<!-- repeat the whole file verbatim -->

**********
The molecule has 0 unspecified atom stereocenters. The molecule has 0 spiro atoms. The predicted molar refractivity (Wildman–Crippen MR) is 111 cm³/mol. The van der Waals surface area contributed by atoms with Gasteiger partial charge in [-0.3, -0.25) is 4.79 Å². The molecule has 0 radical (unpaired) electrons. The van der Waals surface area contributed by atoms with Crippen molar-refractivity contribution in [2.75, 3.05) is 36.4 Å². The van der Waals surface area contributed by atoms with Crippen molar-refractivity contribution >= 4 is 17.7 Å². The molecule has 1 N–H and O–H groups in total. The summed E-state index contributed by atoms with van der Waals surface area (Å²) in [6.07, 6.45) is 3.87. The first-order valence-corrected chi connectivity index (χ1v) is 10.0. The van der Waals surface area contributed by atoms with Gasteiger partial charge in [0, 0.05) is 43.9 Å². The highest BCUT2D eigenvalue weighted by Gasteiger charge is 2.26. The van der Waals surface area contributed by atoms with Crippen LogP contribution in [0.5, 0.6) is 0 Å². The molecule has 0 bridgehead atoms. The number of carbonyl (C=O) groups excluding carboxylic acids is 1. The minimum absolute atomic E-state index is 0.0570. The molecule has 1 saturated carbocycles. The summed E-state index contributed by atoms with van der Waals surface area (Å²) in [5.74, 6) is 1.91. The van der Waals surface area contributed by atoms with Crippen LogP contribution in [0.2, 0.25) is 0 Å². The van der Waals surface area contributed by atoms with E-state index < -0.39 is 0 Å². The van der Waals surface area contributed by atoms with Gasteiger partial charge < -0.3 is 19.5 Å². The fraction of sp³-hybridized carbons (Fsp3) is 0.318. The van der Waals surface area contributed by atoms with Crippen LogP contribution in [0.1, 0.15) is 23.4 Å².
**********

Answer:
The molecule has 0 unspecified atom stereocenters. The molecule has 0 spiro atoms. The predicted molar refractivity (Wildman–Crippen MR) is 111 cm³/mol. The van der Waals surface area contributed by atoms with Gasteiger partial charge in [-0.3, -0.25) is 4.79 Å². The molecule has 0 radical (unpaired) electrons. The van der Waals surface area contributed by atoms with Crippen molar-refractivity contribution in [2.75, 3.05) is 36.4 Å². The van der Waals surface area contributed by atoms with Crippen molar-refractivity contribution >= 4 is 17.7 Å². The molecule has 1 N–H and O–H groups in total. The summed E-state index contributed by atoms with van der Waals surface area (Å²) in [6.07, 6.45) is 3.87. The first-order valence-corrected chi connectivity index (χ1v) is 10.0. The van der Waals surface area contributed by atoms with Gasteiger partial charge in [0, 0.05) is 43.9 Å². The highest BCUT2D eigenvalue weighted by Gasteiger charge is 2.26. The van der Waals surface area contributed by atoms with Crippen LogP contribution in [0.5, 0.6) is 0 Å². The molecule has 0 bridgehead atoms. The number of carbonyl (C=O) groups excluding carboxylic acids is 1. The minimum absolute atomic E-state index is 0.0570. The molecule has 1 saturated carbocycles. The summed E-state index contributed by atoms with van der Waals surface area (Å²) in [5.74, 6) is 1.91. The van der Waals surface area contributed by atoms with Crippen LogP contribution in [0.2, 0.25) is 0 Å². The van der Waals surface area contributed by atoms with E-state index < -0.39 is 0 Å². The van der Waals surface area contributed by atoms with Gasteiger partial charge < -0.3 is 19.5 Å². The fraction of sp³-hybridized carbons (Fsp3) is 0.318. The van der Waals surface area contributed by atoms with Crippen LogP contribution in [0.1, 0.15) is 23.4 Å².